By Ana Tintocalis
Years of budget cuts have been brutal for California’s 112 community colleges. The hard times also have exposed deficits in management at nearly a quarter of the colleges, including the system’s biggest: City College of San Francisco. CCSF is the only school at risk of losing its accreditation.
Enter Robert Agrella, the state-appointed trustee tapped to fix a myriad of financial and leadership issues plaguing CCSF. That position gives him sole power to make sweeping changes at an institution that serves as many as 85,000 students.
If Agrella is successful, CCSF could become an example of how a community college can come back from the brink of closure. If not, the school will lose its accreditation by the end of this academic year.
Some faculty members have questioned whether Agrella, a veteran college administrator and son of a cop, is the right man for the job. He’s been advising the college’s board of trustees for the past year on which reforms to take, without much success. Agrella says his plans haven’t worked because trustees and faculty leaders didn’t listen.
“What worries me is the magnitude of the task and getting people to work together,” Agrella says. “Some of those people will perhaps change their minds, some will not. And for those that (do) not, move on. Our agenda is too big and too important to be sidetracked by other agendas.”
Agrella’s agenda includes everything from hiring an outside auditor to possibly closing campuses and training centers. He also has to develop a worst-case scenario if the school closes, spelling out where students could go to finish their education, and how the college would handle severance pay and pensions for more than 9,000 unemployed faculty and staff.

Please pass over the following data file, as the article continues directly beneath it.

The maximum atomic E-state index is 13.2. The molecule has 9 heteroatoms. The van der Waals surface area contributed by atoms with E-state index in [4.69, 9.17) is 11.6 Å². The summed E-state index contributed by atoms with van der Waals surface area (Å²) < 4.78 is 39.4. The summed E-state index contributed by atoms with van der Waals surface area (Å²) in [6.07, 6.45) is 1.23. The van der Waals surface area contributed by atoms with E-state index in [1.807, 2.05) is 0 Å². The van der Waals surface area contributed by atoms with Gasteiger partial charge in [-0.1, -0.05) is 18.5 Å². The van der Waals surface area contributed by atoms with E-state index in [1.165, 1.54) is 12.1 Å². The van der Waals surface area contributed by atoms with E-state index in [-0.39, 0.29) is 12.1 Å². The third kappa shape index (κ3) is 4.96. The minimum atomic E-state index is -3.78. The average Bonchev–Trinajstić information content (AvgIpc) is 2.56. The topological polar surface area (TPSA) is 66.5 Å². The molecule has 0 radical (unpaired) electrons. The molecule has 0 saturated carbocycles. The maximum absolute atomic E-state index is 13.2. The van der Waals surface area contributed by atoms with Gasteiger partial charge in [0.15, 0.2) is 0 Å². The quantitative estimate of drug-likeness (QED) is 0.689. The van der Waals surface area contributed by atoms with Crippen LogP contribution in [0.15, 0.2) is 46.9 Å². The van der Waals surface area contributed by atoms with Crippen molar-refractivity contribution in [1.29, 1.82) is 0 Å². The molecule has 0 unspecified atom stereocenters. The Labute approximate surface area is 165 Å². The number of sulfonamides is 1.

Meanwhile, faculty members and San Francisco city officials have accused the Accrediting Commission of Community and Junior Colleges of overstepping its authority. San Francisco supervisors recently challenged the commission’s methods. When Supervisor David Campos asked the group’s liaison, Gojar Momjian, what standards it follows in making its accreditation decision, Momjian replied, “I can’t answer that question.”
That lack of transparency frustrates CCSF faculty, such as counselor Li Lovett. Lovett says the commission has disregarded the fact that CCSF students transition into jobs and universities at a higher rate than students at other state community colleges. She says accreditors are grading schools based on strict administrative benchmarks.
“Did it acknowledge that we’re a quality public institution?” Lovett asks rhetorically. “Yes. But it has started to focus and make the issues around finance and governance trump the issues of what we are doing for our students and what the importance of this community college is to the surrounding community.”
Lovett might have a point. An investigation conducted by a Cal State Sacramento graduate student found the commission was sanctioning institutions at a rate that is excessive, compared with other regional commissions. Just this week federal education officials criticized the commission for being out of compliance in four key areas, citing an appearance of conflict of interest and too few faculty members on evaluation teams.
For its part, the commission’s chair, Sherrill Amador, says her group is simply upholding tough standards that keep colleges accountable.
“If a college is going to collapse because they run out of money, then that’s the first thing you have to be concerned about,” Amador says. “Because you can’t deal with the educational issues if in fact you have such looming financial issues that you can’t continue to operate.”
Agrella agrees with that analysis. Now he begins the work of uniting a faculty on behalf of tens of thousands of students. “This is not an issue of ‘Can Bob Agrella save City College?’, contrary to how it’s reported,” Agrella says. “This is an issue, ‘Can Bob Agrella work with the administrators, the faculty and the staff here to save City College?’ We’ve got to work collectively. We’ve got to work together.”